Friday, February 19, 2016

Umberto Eco - Dead at 84

The Name of the Rose was my first glimpse into what it might look like to interrogate, depict, and perhaps even understand medieval culture. It started, of course, with Sean Connery and Christian Slater, in the movie, but I soon moved to the book.

It was beyond me. So much Latin. So much assumed knowledge. But I worked at it, and then worked some more.

People assume I became a historian because my parents are historians, which they are, but I went into my first medieval class with Eco (and fantasy books; but especially Eco) in my mind. I became a medievalist really studying intellectual culture in Oxford during my junior year, again thinking about the fictional William of Baskerville as much as the Grosseteste, Chaucer or Piers Plowman I was supposed to be studying (and Ockham, of course. Dear Ockham). Eco wasn't the only influence, but as I actually began to learn things about medieval culture, I realized the depths that informed his fictional world.

His other books did less for me. Baudolino was fun, especially as he played with the fabrication of relics and set Nicetas Choniates, the Greek aristocrat, as the narrator. When it came out, I was in Venice, working on a dissertation on fictional (in the Latin sense of fingere, not the modern literary sense) narrative on relic theft, so again I felt Eco was my companion. It's a flawed book, on literary grounds, but I relished knowing this giant was playing around in the same ideas and sources as in my scholarship. Noting the proliferation of heads of John the Baptist in my source material, I cited Eco's protagonists who fund their trip back from Constantinople by selling fabricated heads.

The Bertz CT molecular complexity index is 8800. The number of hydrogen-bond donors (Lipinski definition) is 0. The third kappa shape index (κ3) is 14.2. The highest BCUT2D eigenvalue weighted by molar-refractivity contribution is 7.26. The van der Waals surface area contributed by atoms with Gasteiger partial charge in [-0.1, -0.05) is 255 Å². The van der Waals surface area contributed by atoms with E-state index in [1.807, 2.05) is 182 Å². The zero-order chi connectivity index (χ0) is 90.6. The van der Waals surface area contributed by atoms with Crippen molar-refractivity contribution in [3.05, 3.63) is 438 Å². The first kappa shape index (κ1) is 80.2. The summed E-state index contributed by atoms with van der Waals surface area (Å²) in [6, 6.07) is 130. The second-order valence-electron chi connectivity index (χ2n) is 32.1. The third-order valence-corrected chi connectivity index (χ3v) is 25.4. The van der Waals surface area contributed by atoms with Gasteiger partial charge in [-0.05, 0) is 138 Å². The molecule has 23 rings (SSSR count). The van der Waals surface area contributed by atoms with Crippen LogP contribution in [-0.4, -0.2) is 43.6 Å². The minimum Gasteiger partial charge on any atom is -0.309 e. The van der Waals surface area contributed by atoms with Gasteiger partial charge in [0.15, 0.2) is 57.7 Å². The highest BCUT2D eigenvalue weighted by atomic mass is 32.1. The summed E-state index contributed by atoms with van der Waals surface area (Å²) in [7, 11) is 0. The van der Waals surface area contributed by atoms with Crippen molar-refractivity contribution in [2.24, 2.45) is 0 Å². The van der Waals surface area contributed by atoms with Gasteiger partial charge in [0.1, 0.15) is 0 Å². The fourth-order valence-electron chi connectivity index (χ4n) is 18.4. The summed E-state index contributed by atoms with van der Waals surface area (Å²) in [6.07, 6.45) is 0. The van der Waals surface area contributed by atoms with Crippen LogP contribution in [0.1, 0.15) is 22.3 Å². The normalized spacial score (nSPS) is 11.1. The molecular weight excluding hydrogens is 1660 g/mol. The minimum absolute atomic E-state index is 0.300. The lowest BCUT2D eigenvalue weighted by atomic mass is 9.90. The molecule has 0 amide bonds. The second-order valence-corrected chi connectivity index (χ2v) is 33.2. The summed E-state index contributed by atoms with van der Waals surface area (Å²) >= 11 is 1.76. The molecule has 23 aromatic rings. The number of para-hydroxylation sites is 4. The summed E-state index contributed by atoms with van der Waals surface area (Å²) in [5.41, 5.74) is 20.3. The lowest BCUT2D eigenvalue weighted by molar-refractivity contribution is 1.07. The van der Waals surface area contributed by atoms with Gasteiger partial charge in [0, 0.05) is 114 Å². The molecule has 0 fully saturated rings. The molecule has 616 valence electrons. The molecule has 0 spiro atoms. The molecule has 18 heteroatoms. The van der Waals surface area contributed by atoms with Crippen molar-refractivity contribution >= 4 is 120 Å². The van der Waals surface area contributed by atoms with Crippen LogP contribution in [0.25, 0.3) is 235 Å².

Then I became a public writer; a journalist, of all things. Again, I thought about Eco, who spent so much of his year writing columns in an Italian newspaper, successfully merging his role as a distinguished scholar of medieval semiotics, a novelist, and a public intellectual. I thought - though I am nothing like him, he shows this transition is possible. I can be a medievalist in public, and perhaps something that I know might be useful.

Umberto Eco died today. In a young year already so filled with the deaths of cultural creators who matter, I find myself uncommonly moved, reflective, and sad. There are and will be many and better obituaries, but here, on this Friday night, are my feelings.

Rest in peace. And thank you.

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